If Sony Computer Entertainment America CEO Jack Tretton was aiming to stir a hornet's nest with his comments last week that Nintendo's handhelds were a "great babysitting tool,"
Gamers around the web seemed incensed when the consumer press picked up on Tretton's assertion that "self-respecting 20-somethings" are "too old" for Nintendo's portable.
But at the same time, his comments were thought-provoking on the nature of a hardware-platform's "identity" and how its market positioning correlates to the audience it addresses.
Past platform wars were often just muscle contests where the highest-performer won (if the price was accessible), but this generation has seen a significant stratification in the market, making it advisable for each hardware manufacturer to attempt to address an ever-widening audience from a slightly-different angle.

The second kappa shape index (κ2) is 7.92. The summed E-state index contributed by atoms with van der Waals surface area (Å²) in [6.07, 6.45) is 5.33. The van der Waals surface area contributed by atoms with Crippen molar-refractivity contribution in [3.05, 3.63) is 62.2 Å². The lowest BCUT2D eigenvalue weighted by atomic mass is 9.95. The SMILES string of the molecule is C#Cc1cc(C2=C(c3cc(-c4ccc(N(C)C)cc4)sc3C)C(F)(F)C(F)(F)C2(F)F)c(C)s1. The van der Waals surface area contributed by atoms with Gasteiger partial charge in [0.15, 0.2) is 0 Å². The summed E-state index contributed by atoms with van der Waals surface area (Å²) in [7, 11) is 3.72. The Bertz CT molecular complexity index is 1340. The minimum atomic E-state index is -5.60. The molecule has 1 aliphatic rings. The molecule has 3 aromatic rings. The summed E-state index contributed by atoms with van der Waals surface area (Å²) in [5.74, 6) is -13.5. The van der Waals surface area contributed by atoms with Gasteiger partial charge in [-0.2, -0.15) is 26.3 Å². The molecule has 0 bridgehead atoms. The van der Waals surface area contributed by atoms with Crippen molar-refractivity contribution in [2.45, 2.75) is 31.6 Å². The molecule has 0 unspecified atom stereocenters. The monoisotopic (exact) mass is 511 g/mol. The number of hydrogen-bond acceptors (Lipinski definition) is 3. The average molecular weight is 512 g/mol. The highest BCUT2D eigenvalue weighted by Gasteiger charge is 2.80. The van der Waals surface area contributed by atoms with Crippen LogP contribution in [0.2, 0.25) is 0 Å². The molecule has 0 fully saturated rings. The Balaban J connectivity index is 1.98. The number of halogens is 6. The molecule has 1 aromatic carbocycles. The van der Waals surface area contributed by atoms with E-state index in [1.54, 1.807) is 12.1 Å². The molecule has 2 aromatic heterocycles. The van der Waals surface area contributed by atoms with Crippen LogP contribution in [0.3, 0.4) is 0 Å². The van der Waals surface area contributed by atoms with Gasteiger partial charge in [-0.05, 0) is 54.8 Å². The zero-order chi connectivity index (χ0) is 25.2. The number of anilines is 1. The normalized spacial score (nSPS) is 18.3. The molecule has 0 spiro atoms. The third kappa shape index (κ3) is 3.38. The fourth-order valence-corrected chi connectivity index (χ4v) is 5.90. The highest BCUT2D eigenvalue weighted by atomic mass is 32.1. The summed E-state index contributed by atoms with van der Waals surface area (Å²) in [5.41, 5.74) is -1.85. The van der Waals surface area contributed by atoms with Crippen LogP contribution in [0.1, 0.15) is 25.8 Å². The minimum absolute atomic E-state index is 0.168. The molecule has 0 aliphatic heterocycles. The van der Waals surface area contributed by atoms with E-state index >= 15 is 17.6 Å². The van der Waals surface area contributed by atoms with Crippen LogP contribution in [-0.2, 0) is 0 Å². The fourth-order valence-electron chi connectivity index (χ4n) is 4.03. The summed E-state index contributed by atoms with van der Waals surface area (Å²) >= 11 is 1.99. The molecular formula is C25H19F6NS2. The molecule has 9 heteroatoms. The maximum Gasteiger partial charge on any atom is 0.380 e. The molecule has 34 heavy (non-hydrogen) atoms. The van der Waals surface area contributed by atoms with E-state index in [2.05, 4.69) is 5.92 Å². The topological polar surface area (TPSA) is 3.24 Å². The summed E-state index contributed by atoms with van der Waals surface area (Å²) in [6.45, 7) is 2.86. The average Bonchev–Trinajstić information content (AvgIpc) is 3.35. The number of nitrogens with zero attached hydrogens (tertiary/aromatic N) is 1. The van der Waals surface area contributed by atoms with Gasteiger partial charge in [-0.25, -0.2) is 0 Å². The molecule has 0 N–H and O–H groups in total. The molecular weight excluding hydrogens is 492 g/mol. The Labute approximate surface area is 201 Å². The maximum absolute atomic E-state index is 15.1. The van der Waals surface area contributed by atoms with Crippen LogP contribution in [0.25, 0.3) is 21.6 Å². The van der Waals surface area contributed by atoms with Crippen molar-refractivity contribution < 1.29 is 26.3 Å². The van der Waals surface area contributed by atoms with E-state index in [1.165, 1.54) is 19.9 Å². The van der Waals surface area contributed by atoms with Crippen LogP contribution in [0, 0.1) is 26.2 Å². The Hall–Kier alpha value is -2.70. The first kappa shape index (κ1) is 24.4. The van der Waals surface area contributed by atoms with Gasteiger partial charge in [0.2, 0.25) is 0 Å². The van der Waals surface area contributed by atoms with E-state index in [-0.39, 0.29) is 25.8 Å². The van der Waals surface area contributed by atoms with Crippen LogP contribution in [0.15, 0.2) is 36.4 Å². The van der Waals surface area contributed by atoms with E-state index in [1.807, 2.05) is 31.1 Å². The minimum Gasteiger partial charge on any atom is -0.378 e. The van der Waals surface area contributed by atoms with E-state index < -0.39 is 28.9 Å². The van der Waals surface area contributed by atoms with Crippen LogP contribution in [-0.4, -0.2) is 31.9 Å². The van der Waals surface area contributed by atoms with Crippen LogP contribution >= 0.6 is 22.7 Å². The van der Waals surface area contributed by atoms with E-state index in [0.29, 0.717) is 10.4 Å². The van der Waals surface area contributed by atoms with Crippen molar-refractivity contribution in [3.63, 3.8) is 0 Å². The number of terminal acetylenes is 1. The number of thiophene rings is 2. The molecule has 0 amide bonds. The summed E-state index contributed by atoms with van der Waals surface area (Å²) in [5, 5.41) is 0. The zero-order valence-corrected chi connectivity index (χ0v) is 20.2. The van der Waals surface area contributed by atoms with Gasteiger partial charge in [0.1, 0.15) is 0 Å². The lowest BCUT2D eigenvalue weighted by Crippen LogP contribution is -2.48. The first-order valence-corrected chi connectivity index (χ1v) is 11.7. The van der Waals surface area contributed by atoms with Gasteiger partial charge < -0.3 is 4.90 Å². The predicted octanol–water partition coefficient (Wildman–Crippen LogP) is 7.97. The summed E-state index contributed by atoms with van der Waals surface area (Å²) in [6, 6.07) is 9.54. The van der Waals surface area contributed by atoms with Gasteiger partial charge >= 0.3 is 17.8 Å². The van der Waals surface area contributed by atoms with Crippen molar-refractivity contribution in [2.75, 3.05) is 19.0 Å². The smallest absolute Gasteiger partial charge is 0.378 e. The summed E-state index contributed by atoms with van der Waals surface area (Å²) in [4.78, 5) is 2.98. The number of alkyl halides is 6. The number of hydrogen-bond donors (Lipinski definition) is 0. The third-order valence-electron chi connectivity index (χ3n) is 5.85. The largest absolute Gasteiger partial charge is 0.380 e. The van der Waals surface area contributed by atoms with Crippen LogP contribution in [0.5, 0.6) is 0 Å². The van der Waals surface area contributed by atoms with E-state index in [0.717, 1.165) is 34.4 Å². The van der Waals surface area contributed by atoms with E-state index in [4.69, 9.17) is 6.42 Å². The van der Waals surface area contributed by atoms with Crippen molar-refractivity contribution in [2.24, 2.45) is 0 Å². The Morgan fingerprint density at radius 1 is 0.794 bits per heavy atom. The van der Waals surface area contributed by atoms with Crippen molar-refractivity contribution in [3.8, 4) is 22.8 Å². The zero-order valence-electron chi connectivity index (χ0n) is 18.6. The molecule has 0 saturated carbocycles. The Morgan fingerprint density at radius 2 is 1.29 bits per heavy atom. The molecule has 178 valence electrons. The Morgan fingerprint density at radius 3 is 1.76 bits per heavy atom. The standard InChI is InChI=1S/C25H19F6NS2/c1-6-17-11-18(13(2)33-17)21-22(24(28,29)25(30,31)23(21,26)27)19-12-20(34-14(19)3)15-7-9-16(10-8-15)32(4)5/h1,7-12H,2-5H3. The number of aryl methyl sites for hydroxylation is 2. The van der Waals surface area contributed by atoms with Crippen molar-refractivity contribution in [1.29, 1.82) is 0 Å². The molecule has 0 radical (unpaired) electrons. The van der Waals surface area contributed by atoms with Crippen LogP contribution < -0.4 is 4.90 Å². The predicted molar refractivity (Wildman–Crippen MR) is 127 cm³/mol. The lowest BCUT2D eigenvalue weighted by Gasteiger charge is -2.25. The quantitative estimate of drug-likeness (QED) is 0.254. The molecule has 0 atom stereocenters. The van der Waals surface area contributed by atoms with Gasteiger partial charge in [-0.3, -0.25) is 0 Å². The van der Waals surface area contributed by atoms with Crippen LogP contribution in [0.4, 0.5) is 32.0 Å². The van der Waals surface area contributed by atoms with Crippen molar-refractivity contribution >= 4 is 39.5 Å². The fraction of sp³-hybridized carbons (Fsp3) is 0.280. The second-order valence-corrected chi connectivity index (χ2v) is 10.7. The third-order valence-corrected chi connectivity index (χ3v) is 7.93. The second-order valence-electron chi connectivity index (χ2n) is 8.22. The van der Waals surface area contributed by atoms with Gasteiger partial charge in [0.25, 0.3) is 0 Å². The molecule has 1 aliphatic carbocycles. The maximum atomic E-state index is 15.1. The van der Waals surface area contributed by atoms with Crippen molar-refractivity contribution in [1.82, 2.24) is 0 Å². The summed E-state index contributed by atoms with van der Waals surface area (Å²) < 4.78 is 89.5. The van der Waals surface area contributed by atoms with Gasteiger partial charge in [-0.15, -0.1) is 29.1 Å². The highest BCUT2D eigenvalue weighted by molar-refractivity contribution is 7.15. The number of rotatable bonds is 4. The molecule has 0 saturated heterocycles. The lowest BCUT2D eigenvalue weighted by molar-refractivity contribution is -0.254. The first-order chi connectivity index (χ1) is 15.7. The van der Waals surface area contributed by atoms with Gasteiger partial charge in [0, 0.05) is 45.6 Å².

For example, Nintendo made it clear early on that it would largely bow out of the race for high-fidelity and sophisticated online features, focusing instead on a friendly, approachable market position that highlighted all-ages content and innovations on the hardware side, from the Wii's motion controls to the DS's touch screen.
Microsoft drove adoption of its Xbox platform by driving squarely for the core market, developing early on the sort of multiplayer infrastructure that made it the preferred home for the traditional player. Later, it redoubled its efforts on the "media center" billing that aimed to position it as a lifestyle hub. It finally aimed for Wii-style marketshare with the addition of Kinect.